This report analyses the political and economic implications of the protection in the region agenda in Lebanon. This country hosts by far the largest number of Syrian refugees per capita in the world, and has also been the recipient of one of the largest per capita aid and support packages since 2016. Our main finding is that EU diplomatic efforts and financial commitments have made very limited progress in ensuring protection for Syrian refugees in the country, and have had very little positive impact on refugees’ socio-economic position. On the contrary, the main socio-economic indicators for Syrian refugees have been declining steadily since 2016, and the refugees’ continued presence in the country is increasingly questioned by parts of Lebanon’s political establishment. Recent months have witnessed regular localised returns, whose voluntary nature is unverifiable — and some of which took place under the auspices of the Shi’ite militia Hezbollah. These elements of the Lebanese government are using increasingly hostile public discourse towards the refugees and exerting political pressure on UNHCR. Taken together these facts illustrate a growing insecurity for both the refugees and the main international organisation mandated with their protection.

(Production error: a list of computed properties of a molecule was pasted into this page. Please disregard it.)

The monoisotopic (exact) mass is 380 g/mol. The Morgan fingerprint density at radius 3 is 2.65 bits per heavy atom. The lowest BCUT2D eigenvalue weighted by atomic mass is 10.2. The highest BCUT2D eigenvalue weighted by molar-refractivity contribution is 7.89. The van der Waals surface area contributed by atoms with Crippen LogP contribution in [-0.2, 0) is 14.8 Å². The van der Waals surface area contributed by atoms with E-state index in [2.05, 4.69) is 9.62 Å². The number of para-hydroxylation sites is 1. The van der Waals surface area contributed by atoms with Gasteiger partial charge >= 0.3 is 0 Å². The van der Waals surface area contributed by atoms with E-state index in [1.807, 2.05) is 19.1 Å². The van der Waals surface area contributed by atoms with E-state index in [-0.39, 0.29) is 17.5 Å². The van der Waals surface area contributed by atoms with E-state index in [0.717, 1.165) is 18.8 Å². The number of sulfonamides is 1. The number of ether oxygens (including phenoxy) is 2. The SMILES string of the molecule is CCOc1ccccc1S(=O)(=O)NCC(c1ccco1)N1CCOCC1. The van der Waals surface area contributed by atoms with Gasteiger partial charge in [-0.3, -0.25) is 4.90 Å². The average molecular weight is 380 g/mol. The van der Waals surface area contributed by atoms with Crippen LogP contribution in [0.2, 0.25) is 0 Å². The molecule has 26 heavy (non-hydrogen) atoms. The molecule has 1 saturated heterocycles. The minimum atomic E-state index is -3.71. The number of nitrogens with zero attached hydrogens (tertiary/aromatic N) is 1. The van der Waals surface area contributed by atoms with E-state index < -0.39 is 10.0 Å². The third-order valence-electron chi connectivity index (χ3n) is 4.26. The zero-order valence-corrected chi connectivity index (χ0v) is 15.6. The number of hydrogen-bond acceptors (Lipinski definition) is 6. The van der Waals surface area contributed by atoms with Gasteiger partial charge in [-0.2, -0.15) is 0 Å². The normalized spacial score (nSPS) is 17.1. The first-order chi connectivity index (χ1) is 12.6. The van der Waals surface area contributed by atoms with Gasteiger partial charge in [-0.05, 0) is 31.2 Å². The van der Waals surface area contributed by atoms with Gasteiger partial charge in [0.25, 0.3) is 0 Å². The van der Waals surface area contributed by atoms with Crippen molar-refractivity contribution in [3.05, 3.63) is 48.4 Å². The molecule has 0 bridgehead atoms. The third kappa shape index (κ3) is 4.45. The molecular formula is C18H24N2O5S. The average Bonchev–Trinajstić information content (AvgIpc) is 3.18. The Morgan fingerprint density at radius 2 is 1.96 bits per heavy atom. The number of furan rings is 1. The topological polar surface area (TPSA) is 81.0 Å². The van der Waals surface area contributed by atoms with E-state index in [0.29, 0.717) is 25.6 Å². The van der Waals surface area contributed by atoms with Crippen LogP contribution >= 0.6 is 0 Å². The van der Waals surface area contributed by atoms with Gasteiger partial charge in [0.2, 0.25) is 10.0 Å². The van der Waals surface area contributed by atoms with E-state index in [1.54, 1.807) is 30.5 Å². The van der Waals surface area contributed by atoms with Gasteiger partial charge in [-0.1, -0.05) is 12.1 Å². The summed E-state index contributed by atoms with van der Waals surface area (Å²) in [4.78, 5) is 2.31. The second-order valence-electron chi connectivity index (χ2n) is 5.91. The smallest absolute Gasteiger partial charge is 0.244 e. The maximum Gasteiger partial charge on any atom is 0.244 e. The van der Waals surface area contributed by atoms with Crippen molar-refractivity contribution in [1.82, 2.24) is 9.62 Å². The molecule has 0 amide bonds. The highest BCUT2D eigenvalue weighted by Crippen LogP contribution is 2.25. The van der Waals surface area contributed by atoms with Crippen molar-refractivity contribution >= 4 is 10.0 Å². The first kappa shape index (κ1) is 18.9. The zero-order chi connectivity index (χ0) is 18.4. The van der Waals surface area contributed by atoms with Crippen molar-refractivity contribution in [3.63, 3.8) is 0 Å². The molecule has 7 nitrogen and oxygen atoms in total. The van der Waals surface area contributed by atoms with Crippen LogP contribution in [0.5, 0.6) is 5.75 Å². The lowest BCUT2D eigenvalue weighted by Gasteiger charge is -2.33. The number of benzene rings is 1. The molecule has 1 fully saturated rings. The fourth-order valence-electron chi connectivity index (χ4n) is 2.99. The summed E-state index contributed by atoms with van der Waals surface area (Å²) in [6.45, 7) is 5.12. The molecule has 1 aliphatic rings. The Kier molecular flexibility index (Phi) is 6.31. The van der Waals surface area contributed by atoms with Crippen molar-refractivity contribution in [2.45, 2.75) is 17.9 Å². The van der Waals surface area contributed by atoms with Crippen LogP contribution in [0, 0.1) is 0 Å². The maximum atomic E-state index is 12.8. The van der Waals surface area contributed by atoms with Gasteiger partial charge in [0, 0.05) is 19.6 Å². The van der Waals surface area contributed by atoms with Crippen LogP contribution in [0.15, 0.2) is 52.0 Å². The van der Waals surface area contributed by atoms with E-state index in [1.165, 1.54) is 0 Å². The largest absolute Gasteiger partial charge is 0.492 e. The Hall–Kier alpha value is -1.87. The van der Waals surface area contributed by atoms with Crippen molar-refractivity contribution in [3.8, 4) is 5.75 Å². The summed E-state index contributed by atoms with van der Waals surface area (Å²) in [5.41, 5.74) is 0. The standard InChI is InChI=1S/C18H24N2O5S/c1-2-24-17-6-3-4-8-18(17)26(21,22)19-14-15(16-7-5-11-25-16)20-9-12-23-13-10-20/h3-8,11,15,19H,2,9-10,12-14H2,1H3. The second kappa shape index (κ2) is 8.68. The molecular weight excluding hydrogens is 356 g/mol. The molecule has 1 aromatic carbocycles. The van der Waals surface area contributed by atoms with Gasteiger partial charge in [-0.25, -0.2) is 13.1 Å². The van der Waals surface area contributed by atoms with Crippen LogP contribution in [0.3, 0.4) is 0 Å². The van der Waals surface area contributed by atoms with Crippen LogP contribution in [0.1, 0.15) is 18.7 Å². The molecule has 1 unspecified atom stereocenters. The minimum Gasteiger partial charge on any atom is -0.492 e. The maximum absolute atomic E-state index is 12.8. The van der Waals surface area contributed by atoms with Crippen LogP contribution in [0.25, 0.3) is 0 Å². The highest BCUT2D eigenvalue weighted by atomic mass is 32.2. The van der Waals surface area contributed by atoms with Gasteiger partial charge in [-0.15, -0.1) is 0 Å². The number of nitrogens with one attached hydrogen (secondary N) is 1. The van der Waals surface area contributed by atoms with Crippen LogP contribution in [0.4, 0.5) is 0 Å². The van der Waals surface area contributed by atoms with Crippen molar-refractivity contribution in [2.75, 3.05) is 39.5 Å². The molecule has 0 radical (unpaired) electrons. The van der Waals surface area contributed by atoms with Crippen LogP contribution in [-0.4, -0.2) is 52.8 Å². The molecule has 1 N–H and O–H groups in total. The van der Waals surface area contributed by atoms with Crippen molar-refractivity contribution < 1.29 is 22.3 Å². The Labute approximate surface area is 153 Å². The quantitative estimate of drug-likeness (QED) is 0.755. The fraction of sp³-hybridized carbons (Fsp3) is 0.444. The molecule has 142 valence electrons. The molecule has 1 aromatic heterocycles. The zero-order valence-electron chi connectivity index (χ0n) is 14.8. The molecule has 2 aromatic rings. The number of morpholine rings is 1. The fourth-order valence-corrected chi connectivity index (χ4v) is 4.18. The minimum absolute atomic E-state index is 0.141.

While the sectarian nature of Lebanon’s political system creates a number of challenges for anyone engaged with it, the refugee response is an especially sensitive political issue. Owing to the predominantly mono-sectarian (Sunni) profile of the Syrian refugees, securing their protection has proven to be exceptionally difficult given that the present political context and security arrangements are strongly influenced by an alliance of Shi’ite and Christian parties and non-state actors with close ties to the Syrian regime. Donor activities have also been complicated by a number of political narratives, ubiquitous in both Lebanon and Europe, which restrict what is possible in terms of refugee protection: the narrative of Lebanese victimhood; narratives about the negative impact of refugees on Lebanon’s economy; and finally narratives about refugees as a danger to European societies. The latter restricts resettlement policies within the EU and undermines the normative and political credibility of the protection in the region agenda.